Why currency union would be a political impossibility

JOHN Curtice’s analysis of last week’s poll (News, 17 August) points out that many Scots still believe currency union to be possible and likely post independence. The SNP loves to couch this issue in the crudest of pantomime rhetoric, painting a lurid picture of villainous English politicians trying to hoodwink us into thinking they will be able to steal away “our pound”. The reality, it maintains, is that the “sovereign will” of the Scottish people will somehow prevail and we will be able to keep “our pound” as though nothing has happened. What about looking at this from the point of view of the “sovereign will” of the people of rUK, though?

Currency union would mean, among other things, that the Bank of England would underwrite Scotland’s massive finance industry, thus enabling it’s continuing existence at the heart of the Scottish economy. For the people of rUK this would mean living with the risk of having to bail out Scottish banks with their hard-earned taxes. Their reward for providing this service would be to create employment and tax revenue in a neighbouring country whose finance industry would be in direct competition with their own – a country which had just left the Union because it felt itself to be morally superior. The people of rUK are of course much nicer than the evil Tory politicians, but could anyone really be that nice? Obviously not, which is why currency union is a political impossibility.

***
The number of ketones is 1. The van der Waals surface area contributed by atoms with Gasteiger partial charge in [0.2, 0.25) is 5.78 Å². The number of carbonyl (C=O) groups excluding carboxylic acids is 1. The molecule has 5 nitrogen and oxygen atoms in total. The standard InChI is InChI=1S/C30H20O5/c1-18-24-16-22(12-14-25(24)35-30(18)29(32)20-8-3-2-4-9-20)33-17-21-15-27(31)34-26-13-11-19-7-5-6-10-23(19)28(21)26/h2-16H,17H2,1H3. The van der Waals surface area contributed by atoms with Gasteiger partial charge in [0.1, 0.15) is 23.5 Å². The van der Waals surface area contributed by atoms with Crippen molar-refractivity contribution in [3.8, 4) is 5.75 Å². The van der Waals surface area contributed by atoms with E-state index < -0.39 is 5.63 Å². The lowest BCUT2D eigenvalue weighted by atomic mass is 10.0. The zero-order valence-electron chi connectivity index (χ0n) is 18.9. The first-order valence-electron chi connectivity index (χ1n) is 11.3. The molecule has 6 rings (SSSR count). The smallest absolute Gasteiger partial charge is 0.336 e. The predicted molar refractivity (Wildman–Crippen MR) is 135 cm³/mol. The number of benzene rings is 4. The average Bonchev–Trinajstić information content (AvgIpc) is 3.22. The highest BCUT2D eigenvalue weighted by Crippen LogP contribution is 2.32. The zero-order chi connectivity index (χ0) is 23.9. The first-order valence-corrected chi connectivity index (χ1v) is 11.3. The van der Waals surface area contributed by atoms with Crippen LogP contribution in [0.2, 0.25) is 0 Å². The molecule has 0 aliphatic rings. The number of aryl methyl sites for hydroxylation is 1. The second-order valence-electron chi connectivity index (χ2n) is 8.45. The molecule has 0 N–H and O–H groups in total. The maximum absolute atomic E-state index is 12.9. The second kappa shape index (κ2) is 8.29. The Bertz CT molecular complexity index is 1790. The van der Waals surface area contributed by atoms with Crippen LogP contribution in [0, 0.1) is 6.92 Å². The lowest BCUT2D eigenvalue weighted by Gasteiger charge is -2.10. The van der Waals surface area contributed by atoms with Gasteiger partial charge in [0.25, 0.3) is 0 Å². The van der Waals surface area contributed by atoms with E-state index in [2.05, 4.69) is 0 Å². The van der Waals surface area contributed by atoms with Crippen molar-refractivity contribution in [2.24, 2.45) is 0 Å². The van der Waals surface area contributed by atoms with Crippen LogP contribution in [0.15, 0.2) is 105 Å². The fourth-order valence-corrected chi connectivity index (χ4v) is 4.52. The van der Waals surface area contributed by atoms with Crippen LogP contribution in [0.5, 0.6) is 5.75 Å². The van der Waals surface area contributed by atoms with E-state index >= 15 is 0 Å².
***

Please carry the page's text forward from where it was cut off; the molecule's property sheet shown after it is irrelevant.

Sign up to our Opinion newsletter

Sign up to our Opinion newsletter

The SNP high command knows this perfectly well but thinks it is more likely to win by lying about it than by confronting it. The insistence on currency union is consistent with its general strategy, which is to pretend that independence would be all gain and no pain, while playing the evil, duplicitous Westminster card at every turn.

Douglas Gibb, East Lothian